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Let me ask you something, when you walk in Thimphu, do you see anyone smoking? That means we are on the right way to making Bhutan smoke-free," he says. He tried smoking once when he was young, but hated it so much that never lighted another cigarette."I don’t support the criminalisation of smokers, but I am proud that the laws here have made it more difficult to access cigarettes.
The strict laws have given rise to a thriving black market.
Most sellers get their supplies of cigarettes and chewing tobacco twice a week from a "dealer", who usually smuggles in the products across the border from India.
On a busy afternoon, a Bhutanese man walks into the shop and orders cigarettes in a hushed tone. She leans down to her handbag and pulls out a pack of 10 cigarettes. Bhutan, a small Himalayan nation often called the Land of the Thunder Dragon, is the only country in the world that completely bans the sale and production of tobacco and tobacco products.
Under the law, any individual found selling tobacco can face imprisonment for a period of three to five years. I have to pay rent for this place and if I stop selling cigarettes my profits will plummet," she says. The government emphasises improving people’s happiness while relying on four pillars of development - good governance, natural environment, sustainable growth and cultural values.
But the youngster confesses that she is only doing it for financial reasons. The Himalayan nation has a long history of tobacco control.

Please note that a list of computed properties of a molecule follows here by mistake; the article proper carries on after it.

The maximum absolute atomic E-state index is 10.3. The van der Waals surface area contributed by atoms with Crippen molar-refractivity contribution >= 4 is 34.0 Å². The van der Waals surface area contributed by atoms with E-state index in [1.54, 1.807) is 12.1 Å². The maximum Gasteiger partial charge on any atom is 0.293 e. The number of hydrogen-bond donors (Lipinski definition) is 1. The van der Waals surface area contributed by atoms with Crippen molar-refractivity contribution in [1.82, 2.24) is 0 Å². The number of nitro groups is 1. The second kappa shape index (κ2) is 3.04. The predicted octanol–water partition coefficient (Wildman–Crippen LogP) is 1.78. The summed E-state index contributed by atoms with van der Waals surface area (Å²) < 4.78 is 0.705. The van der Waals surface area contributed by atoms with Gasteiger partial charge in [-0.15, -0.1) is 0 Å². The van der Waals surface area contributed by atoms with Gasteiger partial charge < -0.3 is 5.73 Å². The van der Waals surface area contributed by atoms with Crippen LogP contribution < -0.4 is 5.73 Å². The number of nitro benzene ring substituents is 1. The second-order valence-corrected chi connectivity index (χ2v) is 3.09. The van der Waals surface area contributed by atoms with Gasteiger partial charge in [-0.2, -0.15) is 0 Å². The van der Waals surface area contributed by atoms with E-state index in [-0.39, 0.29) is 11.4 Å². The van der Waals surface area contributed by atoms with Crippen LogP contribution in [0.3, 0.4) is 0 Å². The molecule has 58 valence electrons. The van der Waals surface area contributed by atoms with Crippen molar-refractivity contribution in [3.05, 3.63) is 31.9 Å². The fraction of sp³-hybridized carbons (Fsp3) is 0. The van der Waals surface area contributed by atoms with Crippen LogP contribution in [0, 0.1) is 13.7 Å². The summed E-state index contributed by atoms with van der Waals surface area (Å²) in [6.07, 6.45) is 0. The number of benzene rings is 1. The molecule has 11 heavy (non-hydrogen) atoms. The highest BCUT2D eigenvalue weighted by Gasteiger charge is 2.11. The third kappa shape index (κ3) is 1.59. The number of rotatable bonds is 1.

In 1729, it perhaps became the first country in the world to have any kind of tobacco regulation, when the supreme leader Shabdrung Ngawang Namgyal passed a law against tobacco use.On a bus from the border town of Phuntsholing to the capital Thimphu, Tsering Zam - who requested his name not be used - is nervous. Tshering Tobgay, leader of the opposition in the National Assembly, is vocal about his opposition to the original law as well as its amended version.She has purchased three packs of cigarettes without paying import duties. irst, the amendment, like the existing Act, continues to allow people to legally import tobacco.It was lauded for being the first country in the world to go entirely smoke-free.However, the implementation of the ban remained weak.One can now import 300 cigarettes, 400 bidis, 50 cigars and 250 grams of other tobacco products.However, one has to produce receipts for import duties if caught with these products or face hefty fines.The other crimes that get a similar three-year sentence Under public pressure, the parliament amended the act and passed the Tobacco Control (Amendment) Act in January 2012.The amended Act has increased the permissible amounts of tobacco that can be imported for personal consumption.Especially for young children."Monk Karma (who goes by one name), explains that smoking can have bad karmic consequences."We believe that even if you touch a cigarette to your lips, it can be harmful for your karma.